Professor awarded NSF grant to study disease resistance
TAMPA, Fla. -- Two University of South Florida professors were awarded a four-year, $600,000 National Science Foundation research grant to study the effects of stress hormones on disease resistance, tolerance and transmission.
Lynn Martin of the Department of Integrative Biology and Thomas Unnasch (USF Department of Global Health) will focus on the phenomenon of superspreading, where a virulent disease rapidly spreads through a population or crosses from one species to another rapidly.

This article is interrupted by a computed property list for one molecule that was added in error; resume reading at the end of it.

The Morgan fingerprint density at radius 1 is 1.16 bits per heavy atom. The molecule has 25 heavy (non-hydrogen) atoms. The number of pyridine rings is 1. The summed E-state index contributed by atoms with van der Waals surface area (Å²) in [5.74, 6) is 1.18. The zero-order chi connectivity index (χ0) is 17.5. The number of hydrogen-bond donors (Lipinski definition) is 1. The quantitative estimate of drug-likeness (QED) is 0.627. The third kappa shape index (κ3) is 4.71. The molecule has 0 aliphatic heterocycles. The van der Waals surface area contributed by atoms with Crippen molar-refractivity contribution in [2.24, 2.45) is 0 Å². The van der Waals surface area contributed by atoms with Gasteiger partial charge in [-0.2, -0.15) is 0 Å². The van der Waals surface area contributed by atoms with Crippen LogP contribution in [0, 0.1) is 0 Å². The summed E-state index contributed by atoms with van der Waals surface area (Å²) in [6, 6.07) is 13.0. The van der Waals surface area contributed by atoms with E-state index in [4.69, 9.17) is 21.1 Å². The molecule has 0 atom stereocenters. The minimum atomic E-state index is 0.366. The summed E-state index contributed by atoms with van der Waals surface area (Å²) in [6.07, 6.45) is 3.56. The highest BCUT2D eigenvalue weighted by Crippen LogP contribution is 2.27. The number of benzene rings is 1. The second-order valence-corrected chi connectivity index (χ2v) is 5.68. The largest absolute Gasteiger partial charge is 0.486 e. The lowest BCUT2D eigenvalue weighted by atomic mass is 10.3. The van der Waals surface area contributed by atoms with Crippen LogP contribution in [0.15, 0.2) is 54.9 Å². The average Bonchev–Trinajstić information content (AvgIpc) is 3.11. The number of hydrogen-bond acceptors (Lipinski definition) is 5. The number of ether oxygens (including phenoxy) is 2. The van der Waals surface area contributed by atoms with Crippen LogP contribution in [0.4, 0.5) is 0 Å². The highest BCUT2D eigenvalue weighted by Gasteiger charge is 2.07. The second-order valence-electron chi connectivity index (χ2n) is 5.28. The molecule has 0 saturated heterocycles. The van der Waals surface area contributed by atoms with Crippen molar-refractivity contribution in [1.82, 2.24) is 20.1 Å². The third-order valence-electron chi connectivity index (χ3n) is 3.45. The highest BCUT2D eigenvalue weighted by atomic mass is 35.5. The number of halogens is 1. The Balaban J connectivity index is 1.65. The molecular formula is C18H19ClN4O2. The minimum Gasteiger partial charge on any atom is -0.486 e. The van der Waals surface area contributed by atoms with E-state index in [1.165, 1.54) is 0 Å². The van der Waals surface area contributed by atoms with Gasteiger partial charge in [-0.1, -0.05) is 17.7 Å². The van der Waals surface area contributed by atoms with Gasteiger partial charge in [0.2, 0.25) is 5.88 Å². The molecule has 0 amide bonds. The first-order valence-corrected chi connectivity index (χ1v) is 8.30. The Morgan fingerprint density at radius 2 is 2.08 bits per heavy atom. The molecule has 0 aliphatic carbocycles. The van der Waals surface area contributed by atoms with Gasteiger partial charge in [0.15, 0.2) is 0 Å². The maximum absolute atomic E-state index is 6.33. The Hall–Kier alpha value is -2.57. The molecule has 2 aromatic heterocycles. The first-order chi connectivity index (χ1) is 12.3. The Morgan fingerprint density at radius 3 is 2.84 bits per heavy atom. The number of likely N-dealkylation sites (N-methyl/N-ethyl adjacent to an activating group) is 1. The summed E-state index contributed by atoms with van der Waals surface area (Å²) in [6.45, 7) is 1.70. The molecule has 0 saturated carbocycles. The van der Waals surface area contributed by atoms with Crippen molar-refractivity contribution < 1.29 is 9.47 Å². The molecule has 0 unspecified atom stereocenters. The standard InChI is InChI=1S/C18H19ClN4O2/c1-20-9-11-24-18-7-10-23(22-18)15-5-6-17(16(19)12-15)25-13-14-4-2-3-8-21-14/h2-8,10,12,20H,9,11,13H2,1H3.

They will be using zebra finches as their animal model. In animals, superspreading appears important for the spread of several zoonotic diseases, or infections that spill from animal into human populations such as West Nile virus.
The purpose of the studies funded by this grant is to investigate the role of stress hormones in superspreading, interactions among zebra finches, Culex pipiens mosquitos, and West Nile virus.
There never has been a systematic study of the effects of stress hormones in all aspects of one interacting host-vector-parasite system.
Filed under:Arts and Sciences Integrative Biology Research
Author: Lauren McGee